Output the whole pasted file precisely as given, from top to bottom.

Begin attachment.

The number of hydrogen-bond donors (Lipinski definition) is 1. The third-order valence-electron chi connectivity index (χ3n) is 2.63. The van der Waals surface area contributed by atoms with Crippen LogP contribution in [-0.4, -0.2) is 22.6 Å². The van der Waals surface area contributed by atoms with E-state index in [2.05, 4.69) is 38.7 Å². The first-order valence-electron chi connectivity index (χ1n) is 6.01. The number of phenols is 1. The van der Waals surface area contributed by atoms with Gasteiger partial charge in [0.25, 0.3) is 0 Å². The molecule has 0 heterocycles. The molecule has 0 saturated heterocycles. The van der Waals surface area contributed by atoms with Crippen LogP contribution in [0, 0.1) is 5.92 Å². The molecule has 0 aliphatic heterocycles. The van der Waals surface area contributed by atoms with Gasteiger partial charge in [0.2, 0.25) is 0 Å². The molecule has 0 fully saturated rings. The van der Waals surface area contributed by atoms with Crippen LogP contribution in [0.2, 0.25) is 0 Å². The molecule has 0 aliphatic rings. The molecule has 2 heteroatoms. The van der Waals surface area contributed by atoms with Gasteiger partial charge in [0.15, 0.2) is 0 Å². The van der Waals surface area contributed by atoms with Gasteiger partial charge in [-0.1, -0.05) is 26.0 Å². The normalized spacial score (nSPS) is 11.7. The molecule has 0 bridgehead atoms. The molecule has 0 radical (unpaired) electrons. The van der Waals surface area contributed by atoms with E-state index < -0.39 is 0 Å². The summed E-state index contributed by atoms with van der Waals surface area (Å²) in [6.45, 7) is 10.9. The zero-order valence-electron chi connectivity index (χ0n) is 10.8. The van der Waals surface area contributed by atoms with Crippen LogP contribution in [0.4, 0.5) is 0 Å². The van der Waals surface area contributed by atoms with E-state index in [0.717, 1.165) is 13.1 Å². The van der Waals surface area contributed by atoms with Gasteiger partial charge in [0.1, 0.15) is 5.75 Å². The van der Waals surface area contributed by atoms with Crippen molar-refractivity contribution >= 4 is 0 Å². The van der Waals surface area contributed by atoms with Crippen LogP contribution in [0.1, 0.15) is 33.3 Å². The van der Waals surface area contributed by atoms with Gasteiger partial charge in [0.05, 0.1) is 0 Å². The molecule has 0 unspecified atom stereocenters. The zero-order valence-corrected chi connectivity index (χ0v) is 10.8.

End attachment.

The number of hydrogen-bond donors (Lipinski definition) is 1. The third-order valence-electron chi connectivity index (χ3n) is 2.63. The van der Waals surface area contributed by atoms with Crippen LogP contribution in [-0.4, -0.2) is 22.6 Å². The van der Waals surface area contributed by atoms with E-state index in [2.05, 4.69) is 38.7 Å². The first-order valence-electron chi connectivity index (χ1n) is 6.01. The number of phenols is 1. The van der Waals surface area contributed by atoms with Gasteiger partial charge in [0.25, 0.3) is 0 Å². The molecule has 0 heterocycles. The molecule has 0 saturated heterocycles. The van der Waals surface area contributed by atoms with Crippen LogP contribution in [0, 0.1) is 5.92 Å². The molecule has 0 aliphatic heterocycles. The van der Waals surface area contributed by atoms with Gasteiger partial charge in [0.2, 0.25) is 0 Å². The molecule has 0 fully saturated rings. The van der Waals surface area contributed by atoms with Crippen LogP contribution in [0.2, 0.25) is 0 Å². The molecule has 0 aliphatic rings. The molecule has 2 heteroatoms. The van der Waals surface area contributed by atoms with Gasteiger partial charge in [0.15, 0.2) is 0 Å². The van der Waals surface area contributed by atoms with Gasteiger partial charge in [-0.1, -0.05) is 26.0 Å². The normalized spacial score (nSPS) is 11.7. The molecule has 0 bridgehead atoms. The molecule has 0 radical (unpaired) electrons. The van der Waals surface area contributed by atoms with E-state index < -0.39 is 0 Å². The summed E-state index contributed by atoms with van der Waals surface area (Å²) in [6.45, 7) is 10.9. The zero-order valence-electron chi connectivity index (χ0n) is 10.8. The van der Waals surface area contributed by atoms with Crippen LogP contribution in [0.4, 0.5) is 0 Å². The van der Waals surface area contributed by atoms with E-state index in [0.717, 1.165) is 13.1 Å². The van der Waals surface area contributed by atoms with Gasteiger partial charge in [0.1, 0.15) is 5.75 Å². The van der Waals surface area contributed by atoms with Crippen molar-refractivity contribution >= 4 is 0 Å². The van der Waals surface area contributed by atoms with Crippen LogP contribution in [0.1, 0.15) is 33.3 Å². The van der Waals surface area contributed by atoms with Gasteiger partial charge in [0.05, 0.1) is 0 Å². The molecule has 0 unspecified atom stereocenters. The zero-order valence-corrected chi connectivity index (χ0v) is 10.8.